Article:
34.The Committee recommends that the State party pursue a comprehensive approach towords addressing the rights of children with disabilities, reviewing existing policies and practice and taking due regard of the Standard Rules on the Equalization of Opportunities for Persons with Disabilities (General Assembly resolution 48/96) and of the Committee’s recommendations adopted on its day of general discussion on children with disabilities (see CRC/C/69). The Committee recommends that the State party develop early identification programmes to prevent disabilities, undertake awareness‑raising programmes to prevent discrimination and institutionalization, and establish community-based centres for the disabled to enable them to enjoy all the rights contained in the Convention. The Committee encourages the State party to seek assistance from, among others, UNICEF, UNESCO, WHO and relevant NGOs.
Right to health and health services
35.While acknowledging the measures taken to improve the health status of children, in particular initiatives related to the reduction of infant mortality, the Committee remains concerned about the persistence of regional disparities, particularly in relation to children belonging to the most vulnerable groups (e.g. Roma), in access to health care and the high rates of malnutrition of children under 5 and those in school.
36. The Committee recommends that the State party continue to undertake measures to ensure that all children, without discrimination, have adequate access to health ‑care services.
37.The Committee is concerned at the insufficient data available on the developmental health needs of adolescents.
38. The Committee recommends that the State party undertake a comprehensive study in order to understand the nature and extent of adolescent health problems and, with the full participation of adolescents, use this study as a basis to formulate adolescent health policies and programmes. In light of article 24, the Committee recommends that adolescents have access to and be provided with reproductive health education, child ‑friendly counselling and rehabilitation services, and that the State party undertake prevention programmes against STDs and HIV/AIDS. The Committee recommends that the State party establish comprehensive family planning programmes, as well as measures to ensure that abortion is not perceived as a method of contraception. The State party is encouraged to continue cooperation with and seek assistance from, among others, UNICEF and WHO.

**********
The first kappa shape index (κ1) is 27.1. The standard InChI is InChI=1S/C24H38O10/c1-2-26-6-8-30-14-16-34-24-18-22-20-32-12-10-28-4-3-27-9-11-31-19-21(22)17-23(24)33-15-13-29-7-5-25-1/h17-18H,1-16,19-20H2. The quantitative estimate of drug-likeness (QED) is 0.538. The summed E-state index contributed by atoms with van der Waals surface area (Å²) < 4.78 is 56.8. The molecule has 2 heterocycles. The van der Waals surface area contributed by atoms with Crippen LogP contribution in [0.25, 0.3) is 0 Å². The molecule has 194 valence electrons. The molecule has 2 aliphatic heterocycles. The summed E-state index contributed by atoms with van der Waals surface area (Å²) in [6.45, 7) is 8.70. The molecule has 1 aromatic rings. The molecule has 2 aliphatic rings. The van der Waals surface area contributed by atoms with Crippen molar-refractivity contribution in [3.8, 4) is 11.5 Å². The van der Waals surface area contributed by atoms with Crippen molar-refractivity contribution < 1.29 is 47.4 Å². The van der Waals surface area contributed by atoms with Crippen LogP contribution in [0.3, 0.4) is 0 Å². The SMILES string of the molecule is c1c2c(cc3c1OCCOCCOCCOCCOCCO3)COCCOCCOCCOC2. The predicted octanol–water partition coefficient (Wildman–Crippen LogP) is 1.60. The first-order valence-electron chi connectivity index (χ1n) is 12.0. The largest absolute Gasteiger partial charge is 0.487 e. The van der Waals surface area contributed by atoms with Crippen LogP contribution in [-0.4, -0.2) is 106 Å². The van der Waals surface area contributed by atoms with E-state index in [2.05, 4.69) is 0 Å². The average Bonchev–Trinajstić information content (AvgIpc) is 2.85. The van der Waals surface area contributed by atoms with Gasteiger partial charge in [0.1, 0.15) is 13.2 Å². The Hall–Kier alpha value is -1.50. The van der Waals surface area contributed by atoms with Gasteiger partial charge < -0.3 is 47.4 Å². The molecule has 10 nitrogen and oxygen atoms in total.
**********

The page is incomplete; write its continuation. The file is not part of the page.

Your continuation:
39.The Committee is concerned at the high levels of pollution in industrialized areas, particularly air pollution and water and food contamination caused by nitrates, pesticides and heavy metals.
40. In light of article 24 (c) of the Convention, the Committee recommends that the State party take all appropriate measures to prevent and combat the dangers and risks to the health of children posed by environmental pollution.
41.The Committee is concerned about reports of rising rates of tobacco and alcohol use among adolescents.
42. The Committee encourages the State party to provide children with accurate and objective information about substance use, including tobacco use, and to protect them from harmful misinformation through comprehensive restrictions on tobacco advertising. The Committee further recommends that the State party develop rehabilitation services for children who are victims of substance abuse.
Adequate standard of living
43.The Committee refers to the dialogue with the State party and notes that the social policies of the State party, in spite of their comprehensiveness, have resulted in the socio‑economic exclusion of certain groups of children such as the Roma and children living in the streets and in institutions.
44. The Committee recommends that the State party include NGOs, especially family and children’s NGOs, and civil society, in general, through dialogue, in the development of social policies in order to better understand the reasons for exclusion and to stimulate new ideas to raise the standard of living of vulnerable groups of children.
45.The Committee acknowledges with appreciation that 10 years of schooling is compulsory in the State party and that it is free. The Committee is, however, concerned that children do not have the right to participate in the evaluation of their school achievements.
46. The Committee recommends that education in the State party be directed towards the development, with the active participation of the child, of the child’s personality, talents and mental and physical abilities to their fullest potential, in accordance with article 29 of the Convention.
47.The Committee notes with concern that most Roma children attend special schools because of real or perceived language and cultural differences between the Roma and the majority; that the School Act does not offer instruction in the Roma language; and the negative, stereotypical description of the Roma and their children in general, but especially in the initial report.